This paper provides an analytical framework for the management and development of coastal small-scale fisheries in developing countries. In a brief review the basic management concepts developed for single-species fisheries are presented and their appropriateness is examined for the management and development of small-scale multi-species fisheries. Apart from the higher biological complexity of multi-species fisheries the traditional management concepts also need refinement for socio-economic reasons. The paper describes the constraints under which many small-scale fishermen operate, viz., resource limitation, conflicts with large-scale fisheries, lack of geographical and occupational mobility and lack of alternative employment opportunities. These constraints may temporarily call for higher levels of fishing effort than justifiable from a pure economic efficiency point of view. Still, any long-term improvements in the living standard of small-scale fishermen will necessitate some forms of human intervention, which allocate the resource between different sections of the fishing industry and in general limit the expansion of fishing effort to prevent wastage of capital and human resources. The paper discusses various measures to regulate fishing effort in small-scale fisheries, viz., selectivity of gear; seasonal and area closures; catch quotas; limits on the number of fishing units, on the quantity of gear, or on the catching capacity of vessels; economic controls such as taxes, royalties or licence fees; and resource allocation through territorial rights. The choice among these management alternatives should be based on a set of criteria which include: acceptance by the fishermen, gradual implementation, flexibility, encouragement of efficiency and innovation, full cognizance of regulation and enforcement costs, and due attention to employment and distributional implications. Owing to the geographically dispersed nature of artisanal fisherfolk settlements, the revival and rejuvenation of traditional territorial community rights over coastal resources offer perhaps the best possible management option for small-scale fisheries. Instead of attempting to control fishing directly, such rights aim at creating a conducive environment of self-control by the fishermen themselves. The paper concludes with a presentation of some examples of traditional territorial fishing rights in Brazil, Japan, Sri Lanka and Ivory Coast.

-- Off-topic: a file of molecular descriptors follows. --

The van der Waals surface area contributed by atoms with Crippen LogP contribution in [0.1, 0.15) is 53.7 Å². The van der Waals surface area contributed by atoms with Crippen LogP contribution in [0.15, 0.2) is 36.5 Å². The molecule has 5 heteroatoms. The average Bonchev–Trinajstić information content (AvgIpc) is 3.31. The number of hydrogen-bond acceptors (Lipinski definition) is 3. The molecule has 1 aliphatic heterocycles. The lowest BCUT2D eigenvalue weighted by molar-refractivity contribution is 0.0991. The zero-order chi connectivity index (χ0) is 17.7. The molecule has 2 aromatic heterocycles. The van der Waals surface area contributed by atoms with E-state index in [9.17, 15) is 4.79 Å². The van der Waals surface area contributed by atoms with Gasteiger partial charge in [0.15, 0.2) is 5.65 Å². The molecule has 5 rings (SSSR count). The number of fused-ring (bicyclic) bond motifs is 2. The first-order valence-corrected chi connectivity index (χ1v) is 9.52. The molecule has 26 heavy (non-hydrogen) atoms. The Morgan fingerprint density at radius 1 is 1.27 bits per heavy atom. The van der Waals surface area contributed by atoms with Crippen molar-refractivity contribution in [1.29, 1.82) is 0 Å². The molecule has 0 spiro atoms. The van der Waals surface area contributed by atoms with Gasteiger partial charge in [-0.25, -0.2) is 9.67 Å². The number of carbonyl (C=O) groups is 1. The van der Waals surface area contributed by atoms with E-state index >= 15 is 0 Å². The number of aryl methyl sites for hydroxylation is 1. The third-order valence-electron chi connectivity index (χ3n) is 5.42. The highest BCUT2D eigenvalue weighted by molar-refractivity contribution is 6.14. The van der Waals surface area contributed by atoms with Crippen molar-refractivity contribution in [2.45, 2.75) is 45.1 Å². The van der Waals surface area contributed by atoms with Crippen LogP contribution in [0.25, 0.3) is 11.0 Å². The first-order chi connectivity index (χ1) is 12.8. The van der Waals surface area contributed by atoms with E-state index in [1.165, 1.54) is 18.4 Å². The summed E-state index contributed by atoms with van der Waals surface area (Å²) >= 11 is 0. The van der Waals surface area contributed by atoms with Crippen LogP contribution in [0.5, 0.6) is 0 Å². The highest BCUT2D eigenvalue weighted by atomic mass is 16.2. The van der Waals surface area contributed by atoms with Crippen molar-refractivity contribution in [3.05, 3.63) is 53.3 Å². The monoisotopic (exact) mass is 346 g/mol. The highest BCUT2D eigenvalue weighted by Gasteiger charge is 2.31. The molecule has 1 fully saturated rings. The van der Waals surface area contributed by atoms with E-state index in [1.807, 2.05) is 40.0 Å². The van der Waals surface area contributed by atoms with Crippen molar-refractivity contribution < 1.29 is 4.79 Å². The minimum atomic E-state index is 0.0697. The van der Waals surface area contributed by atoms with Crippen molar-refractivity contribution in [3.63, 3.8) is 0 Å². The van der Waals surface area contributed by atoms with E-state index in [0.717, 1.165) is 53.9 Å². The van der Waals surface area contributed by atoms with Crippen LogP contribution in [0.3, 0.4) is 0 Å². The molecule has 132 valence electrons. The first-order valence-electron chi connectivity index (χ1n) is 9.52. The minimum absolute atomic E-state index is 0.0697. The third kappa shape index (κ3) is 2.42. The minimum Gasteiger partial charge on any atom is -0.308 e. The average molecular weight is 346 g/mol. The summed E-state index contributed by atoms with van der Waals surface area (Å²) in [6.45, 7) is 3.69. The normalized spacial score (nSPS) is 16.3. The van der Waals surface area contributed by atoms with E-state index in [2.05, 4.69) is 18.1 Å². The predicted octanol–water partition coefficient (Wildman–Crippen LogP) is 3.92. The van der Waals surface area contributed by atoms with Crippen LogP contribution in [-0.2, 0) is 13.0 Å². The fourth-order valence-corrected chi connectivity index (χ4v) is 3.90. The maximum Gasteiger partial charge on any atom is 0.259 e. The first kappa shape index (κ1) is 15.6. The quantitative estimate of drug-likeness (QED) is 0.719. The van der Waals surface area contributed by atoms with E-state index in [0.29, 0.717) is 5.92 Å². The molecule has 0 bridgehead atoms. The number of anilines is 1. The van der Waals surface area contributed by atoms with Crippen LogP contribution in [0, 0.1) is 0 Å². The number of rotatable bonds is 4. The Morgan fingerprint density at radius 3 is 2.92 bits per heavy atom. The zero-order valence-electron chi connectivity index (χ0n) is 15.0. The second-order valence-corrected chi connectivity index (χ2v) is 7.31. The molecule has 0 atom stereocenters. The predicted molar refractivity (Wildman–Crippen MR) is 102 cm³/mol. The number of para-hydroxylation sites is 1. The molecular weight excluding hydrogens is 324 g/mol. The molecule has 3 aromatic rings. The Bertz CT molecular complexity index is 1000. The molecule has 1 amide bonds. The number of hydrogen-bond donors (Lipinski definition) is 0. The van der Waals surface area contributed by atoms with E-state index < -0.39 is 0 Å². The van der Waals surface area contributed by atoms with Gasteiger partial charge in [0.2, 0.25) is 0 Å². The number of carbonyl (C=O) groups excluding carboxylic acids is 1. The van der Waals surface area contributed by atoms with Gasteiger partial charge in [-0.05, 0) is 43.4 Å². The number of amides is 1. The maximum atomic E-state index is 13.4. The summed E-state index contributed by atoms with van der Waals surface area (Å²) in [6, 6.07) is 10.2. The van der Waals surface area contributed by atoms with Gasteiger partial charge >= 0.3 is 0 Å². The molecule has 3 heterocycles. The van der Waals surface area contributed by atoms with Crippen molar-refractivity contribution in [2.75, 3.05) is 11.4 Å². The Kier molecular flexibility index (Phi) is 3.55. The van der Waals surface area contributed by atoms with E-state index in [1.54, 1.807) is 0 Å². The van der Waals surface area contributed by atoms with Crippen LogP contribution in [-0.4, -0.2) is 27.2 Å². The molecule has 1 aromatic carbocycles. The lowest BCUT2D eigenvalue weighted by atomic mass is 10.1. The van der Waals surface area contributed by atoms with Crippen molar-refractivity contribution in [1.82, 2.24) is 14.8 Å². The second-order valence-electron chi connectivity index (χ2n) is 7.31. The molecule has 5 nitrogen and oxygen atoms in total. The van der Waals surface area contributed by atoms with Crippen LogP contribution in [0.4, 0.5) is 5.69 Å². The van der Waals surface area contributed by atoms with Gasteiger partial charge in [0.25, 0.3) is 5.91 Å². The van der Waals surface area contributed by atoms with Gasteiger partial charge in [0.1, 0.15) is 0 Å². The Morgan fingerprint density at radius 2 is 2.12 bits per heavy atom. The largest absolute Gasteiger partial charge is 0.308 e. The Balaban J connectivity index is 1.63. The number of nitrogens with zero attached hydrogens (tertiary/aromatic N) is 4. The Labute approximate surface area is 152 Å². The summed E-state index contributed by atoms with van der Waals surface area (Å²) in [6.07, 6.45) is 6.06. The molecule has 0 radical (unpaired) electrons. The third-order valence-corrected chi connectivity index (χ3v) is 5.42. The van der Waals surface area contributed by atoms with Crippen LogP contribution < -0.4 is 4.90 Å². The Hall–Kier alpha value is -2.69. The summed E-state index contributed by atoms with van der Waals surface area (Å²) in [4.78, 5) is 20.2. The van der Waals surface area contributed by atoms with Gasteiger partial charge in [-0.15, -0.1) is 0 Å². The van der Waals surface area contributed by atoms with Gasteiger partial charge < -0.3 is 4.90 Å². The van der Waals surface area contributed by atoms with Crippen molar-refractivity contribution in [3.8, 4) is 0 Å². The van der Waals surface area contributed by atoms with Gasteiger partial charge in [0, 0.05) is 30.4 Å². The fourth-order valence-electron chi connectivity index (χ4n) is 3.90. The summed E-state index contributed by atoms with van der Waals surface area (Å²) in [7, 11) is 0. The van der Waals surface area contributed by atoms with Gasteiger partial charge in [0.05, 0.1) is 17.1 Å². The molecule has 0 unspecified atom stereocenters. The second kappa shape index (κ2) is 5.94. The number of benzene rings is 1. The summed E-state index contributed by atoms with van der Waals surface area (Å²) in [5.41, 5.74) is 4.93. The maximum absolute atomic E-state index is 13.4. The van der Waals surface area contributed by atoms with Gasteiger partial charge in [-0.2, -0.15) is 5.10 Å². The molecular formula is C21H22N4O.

Africa,Asia,Latin America